Two modern conveniences have inadvertently contributed to an increase in the dehydration aspects of freezer burn: self-defrosting (or frost free) freezers and individually quick frozen products. Self-defrosting freezers contain a heating coil that regularly melts the ice layer of the refrigeration coils, preventing frost accumulation in the freezer compartment. While this removes unwanted frost, it keeps the vapor pressure of the air inside the freezer compartment low, promoting sublimation from the food’s surface. Individually quick frozen products or those products that have multi-servings promote sublimation because of their large exposed surface area and because they lack the surplus ice associated with traditionally frozen “block” products.
The time it takes frozen food to develop freezer burn varies according to the type, quality and integrity of the packing materials, storage temperature and air circulation inside the freezer.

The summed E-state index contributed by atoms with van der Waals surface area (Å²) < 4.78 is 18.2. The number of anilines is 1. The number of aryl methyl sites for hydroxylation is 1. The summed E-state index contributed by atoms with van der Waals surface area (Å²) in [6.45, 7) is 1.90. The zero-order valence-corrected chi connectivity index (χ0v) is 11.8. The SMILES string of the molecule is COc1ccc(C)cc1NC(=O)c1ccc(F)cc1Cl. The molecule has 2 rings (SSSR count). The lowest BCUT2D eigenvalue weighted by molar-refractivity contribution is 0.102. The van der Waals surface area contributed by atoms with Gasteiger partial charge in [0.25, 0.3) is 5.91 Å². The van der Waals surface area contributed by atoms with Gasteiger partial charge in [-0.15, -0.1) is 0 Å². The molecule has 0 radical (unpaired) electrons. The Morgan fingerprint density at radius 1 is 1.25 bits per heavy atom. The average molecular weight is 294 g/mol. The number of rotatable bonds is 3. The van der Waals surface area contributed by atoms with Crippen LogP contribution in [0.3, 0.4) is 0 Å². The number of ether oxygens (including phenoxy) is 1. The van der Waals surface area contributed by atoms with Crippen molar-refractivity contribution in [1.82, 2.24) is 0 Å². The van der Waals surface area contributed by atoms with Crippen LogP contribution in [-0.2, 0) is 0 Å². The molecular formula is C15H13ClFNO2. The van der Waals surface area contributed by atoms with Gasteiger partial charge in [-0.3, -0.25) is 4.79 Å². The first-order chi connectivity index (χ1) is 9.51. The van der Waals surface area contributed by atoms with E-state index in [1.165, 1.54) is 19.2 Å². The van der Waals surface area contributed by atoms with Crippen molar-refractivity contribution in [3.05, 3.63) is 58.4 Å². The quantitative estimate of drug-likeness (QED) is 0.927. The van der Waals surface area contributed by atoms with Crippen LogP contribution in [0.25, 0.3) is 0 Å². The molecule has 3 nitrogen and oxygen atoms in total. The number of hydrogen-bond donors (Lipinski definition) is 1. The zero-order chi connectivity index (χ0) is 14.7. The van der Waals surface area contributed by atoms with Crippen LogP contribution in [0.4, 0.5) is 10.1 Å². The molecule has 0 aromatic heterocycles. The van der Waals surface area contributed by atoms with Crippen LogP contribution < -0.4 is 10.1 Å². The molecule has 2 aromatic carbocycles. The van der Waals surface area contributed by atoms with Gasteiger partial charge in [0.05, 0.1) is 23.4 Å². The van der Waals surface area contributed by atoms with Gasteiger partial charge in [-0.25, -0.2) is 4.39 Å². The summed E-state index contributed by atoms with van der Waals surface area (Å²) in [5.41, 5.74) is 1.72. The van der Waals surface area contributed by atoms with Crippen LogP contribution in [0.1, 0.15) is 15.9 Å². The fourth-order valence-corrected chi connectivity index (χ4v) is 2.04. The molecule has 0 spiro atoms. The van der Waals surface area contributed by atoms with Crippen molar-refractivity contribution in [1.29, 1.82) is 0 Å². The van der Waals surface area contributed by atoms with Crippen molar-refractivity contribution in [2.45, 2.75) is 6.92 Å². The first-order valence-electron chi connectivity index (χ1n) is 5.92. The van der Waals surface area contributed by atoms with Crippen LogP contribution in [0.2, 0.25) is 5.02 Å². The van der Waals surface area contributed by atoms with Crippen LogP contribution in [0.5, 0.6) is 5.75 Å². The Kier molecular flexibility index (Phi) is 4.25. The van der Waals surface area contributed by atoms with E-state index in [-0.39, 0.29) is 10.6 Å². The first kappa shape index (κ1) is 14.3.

Freezer burn is a common problem that significantly affects the color, texture, and flavor of frozen foods. An article published in the Journal of Food Science Education explains the causes and consequences of freezer burn and the factors influencing the rate of freezer burn. In the narrowest use of the term, freezer burn describes only the loss of moisture from the surface of frozen foods over time. Freezer burn yields an opaque dehydrated surface to food and causes deterioration in color, texture and flavor on the surface of frozen foods during storage. Freezer burn turns beef from red to brown, skinless chicken breasts from pink to tan, and shrivels frozen green beans. Freezer burn occurs when moisture is lost from the frozen food surface via sublimation—the transition of ice directly to the vapor phase—without going through the liquid phase. Sublimation occurs because the vapor pressure of ice at the surface of the food is greater than the vapor pressure of water in the air.